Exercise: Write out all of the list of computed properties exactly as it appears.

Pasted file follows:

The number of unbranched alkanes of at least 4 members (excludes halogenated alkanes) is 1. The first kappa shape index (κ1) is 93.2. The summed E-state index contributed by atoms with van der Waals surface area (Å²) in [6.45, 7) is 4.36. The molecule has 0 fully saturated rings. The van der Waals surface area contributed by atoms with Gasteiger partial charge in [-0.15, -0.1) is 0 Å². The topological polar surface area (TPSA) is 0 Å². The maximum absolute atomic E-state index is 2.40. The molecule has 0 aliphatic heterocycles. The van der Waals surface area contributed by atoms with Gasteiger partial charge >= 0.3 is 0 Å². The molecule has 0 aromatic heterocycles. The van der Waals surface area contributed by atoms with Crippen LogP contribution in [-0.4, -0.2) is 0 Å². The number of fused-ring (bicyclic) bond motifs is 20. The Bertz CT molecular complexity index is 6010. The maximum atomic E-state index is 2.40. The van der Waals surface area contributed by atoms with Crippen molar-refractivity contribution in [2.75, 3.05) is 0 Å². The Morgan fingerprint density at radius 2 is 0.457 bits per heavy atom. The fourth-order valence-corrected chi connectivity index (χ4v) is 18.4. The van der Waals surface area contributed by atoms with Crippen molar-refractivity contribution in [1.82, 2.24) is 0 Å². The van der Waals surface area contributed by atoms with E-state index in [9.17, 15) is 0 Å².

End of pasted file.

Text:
The number of unbranched alkanes of at least 4 members (excludes halogenated alkanes) is 1. The first kappa shape index (κ1) is 93.2. The summed E-state index contributed by atoms with van der Waals surface area (Å²) in [6.45, 7) is 4.36. The molecule has 0 fully saturated rings. The van der Waals surface area contributed by atoms with Gasteiger partial charge in [-0.15, -0.1) is 0 Å². The topological polar surface area (TPSA) is 0 Å². The maximum absolute atomic E-state index is 2.40. The molecule has 0 aliphatic heterocycles. The van der Waals surface area contributed by atoms with Gasteiger partial charge >= 0.3 is 0 Å². The molecule has 0 aromatic heterocycles. The van der Waals surface area contributed by atoms with Crippen LogP contribution in [-0.4, -0.2) is 0 Å². The number of fused-ring (bicyclic) bond motifs is 20. The Bertz CT molecular complexity index is 6010. The maximum atomic E-state index is 2.40. The van der Waals surface area contributed by atoms with Crippen molar-refractivity contribution in [2.75, 3.05) is 0 Å². The Morgan fingerprint density at radius 2 is 0.457 bits per heavy atom. The fourth-order valence-corrected chi connectivity index (χ4v) is 18.4. The van der Waals surface area contributed by atoms with Crippen molar-refractivity contribution in [1.82, 2.24) is 0 Å². The van der Waals surface area contributed by atoms with E-state index in [9.17, 15) is 0 Å².